The last Democrat I voted for in a Presidential race was James Earl Carter. I thought he was a good man. He was probably too good of a man to be President. He was honest. He said what he thought and what he felt. He was respectful and thought other people were too, and the media ate him alive. It turned out that he would have made a better preacher, or history teacher, or maybe a lawyer like Atticus Finch in To Kill a Mockingbird instead of a President, but that was Jimmy. He was real, but he was just Jimmy, and they ate him alive, and that was back in the '70s when the world was supposed to be a kinder place. Now, we have Joe, or Joey, if you like. I never voted for him. I don’t necessarily think he’s a bad person, I just don't think he has any of the better qualities of a man like Jimmy Carter. They were both Democrats and the media ridiculed one and adores the other. How does that figure? They cover for Joe all the time. The emperor has no clothes, but the media falls in line. They make excuses and walk back his blunders. Joe loves to talk but when he's not sure of his facts, he doesn't let that stop him. He just makes it up as he goes along. I don’t think Joe really likes his job, and I think he doesn’t seem to have a clear idea about his own mind. He's ok in a crowd like the Senate, but he loses direction quickly when he's on his own. Joe’s main ambition is just to be cool. But it’s hard to be cool when you‘re 80. If you are having trouble remembering who you are or where you are or which group of voters you’re talking to in Vermont or New Hampshire or where the teleprompter is, you are going to be disappointed in your efforts to look cool. You want to know what else is really hard? It’s hard to be Jill. She looks like she is worn out all the time, and she hardly ever smiles when Joe is around. I understand. She’s afraid to clean up the house because she’s just not sure where the next classified documents might jump out at you. She gets nervous when Hunter plays video games on her laptop. I understand. I think everybody in the White House is nervous. I would be too. Just take a look at Joe’s aides when he goes unscripted in front of a crowd. They look like they’re in a spinning car waiting to hit the telephone pole.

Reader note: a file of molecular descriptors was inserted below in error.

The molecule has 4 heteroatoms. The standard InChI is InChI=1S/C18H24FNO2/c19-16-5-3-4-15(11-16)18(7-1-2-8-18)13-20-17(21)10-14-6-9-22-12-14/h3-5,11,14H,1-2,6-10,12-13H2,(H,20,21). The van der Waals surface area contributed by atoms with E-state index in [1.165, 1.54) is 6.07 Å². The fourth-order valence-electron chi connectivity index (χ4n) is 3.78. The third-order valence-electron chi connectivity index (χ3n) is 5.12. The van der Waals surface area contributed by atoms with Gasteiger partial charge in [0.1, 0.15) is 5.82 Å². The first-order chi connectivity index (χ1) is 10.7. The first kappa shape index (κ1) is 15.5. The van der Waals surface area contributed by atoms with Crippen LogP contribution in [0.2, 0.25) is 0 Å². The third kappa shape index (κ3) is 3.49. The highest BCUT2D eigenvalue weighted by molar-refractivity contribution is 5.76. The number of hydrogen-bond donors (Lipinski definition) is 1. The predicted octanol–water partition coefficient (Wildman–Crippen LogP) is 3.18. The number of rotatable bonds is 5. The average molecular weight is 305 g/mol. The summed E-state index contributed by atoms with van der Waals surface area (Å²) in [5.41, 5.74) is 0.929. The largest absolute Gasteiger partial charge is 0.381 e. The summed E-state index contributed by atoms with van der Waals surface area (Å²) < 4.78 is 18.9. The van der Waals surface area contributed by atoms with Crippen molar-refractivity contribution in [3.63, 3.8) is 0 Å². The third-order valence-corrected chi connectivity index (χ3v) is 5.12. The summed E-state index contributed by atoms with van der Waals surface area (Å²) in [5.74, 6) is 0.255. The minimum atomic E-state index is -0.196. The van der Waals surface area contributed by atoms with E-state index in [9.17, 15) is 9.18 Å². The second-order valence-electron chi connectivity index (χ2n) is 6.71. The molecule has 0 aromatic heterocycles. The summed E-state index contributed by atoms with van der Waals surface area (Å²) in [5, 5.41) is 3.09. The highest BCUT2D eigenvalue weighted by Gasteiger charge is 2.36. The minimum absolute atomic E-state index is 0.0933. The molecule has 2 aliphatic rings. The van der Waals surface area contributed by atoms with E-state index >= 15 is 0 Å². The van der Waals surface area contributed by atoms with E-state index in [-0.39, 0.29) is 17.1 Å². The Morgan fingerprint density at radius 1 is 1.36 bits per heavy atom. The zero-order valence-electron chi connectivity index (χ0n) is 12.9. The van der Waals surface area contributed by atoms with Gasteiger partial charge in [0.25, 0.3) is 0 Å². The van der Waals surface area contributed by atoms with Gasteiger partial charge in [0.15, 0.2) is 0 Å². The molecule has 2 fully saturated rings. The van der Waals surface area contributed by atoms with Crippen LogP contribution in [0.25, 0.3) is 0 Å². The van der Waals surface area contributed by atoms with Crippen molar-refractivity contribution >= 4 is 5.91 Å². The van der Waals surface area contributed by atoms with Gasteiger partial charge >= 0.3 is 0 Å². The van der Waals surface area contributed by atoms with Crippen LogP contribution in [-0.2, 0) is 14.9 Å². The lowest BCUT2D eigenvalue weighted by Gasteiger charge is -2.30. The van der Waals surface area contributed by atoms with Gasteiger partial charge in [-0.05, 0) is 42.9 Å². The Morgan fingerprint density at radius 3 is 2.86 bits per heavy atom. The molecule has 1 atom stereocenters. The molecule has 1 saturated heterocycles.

This country believes in giving everybody a fair chance. But now we’re two years into the Biden era and things just don't seem to be working. The wiring of this country seems to be crackling and shorting out with faulty connections and fuses popping. The traditional standards and measures just don't seem to apply anymore, and too much of what you see just makes you say, "well. . , that doesn't seem right." From inflation to immigration, the answers we are getting from the press briefing room at the White House are pure deflection or purely unintelligible. I think everybody in Washington D. C. is drinking a lot more these days. Joe is in trouble. Between the war in Ukraine, inflation at home, classified documents everywhere, fentanyl in the streets and schools, the rising gas prices and green energy fiasco, rising interest rates, China teaming up with Russia, and the largest national debt ever, and on and on, the fantasy just keeps getting darker and darker. Goofs and gaffs might make for funny YouTubes at first, but we are now past that point. Past the point of looking the other way and just accepting repeated disasters of domestic and foreign policy and past the point of accepting the wrong turns from the true course this country has traveled that has kept us strong and safe. We are past all of that, and now in a dangerous place where our adversaries are watching closely and making judgements about how strong and stable or weak and shaky we may actually be. When Joe wants to sound decisive and emphatic he is fond of saying, "Look folks, and Not a Joke, folks". I hope he does that soon, and I hope he follows it up with some straight answers and some clearly thought out course corrections. This country needs to hear that.
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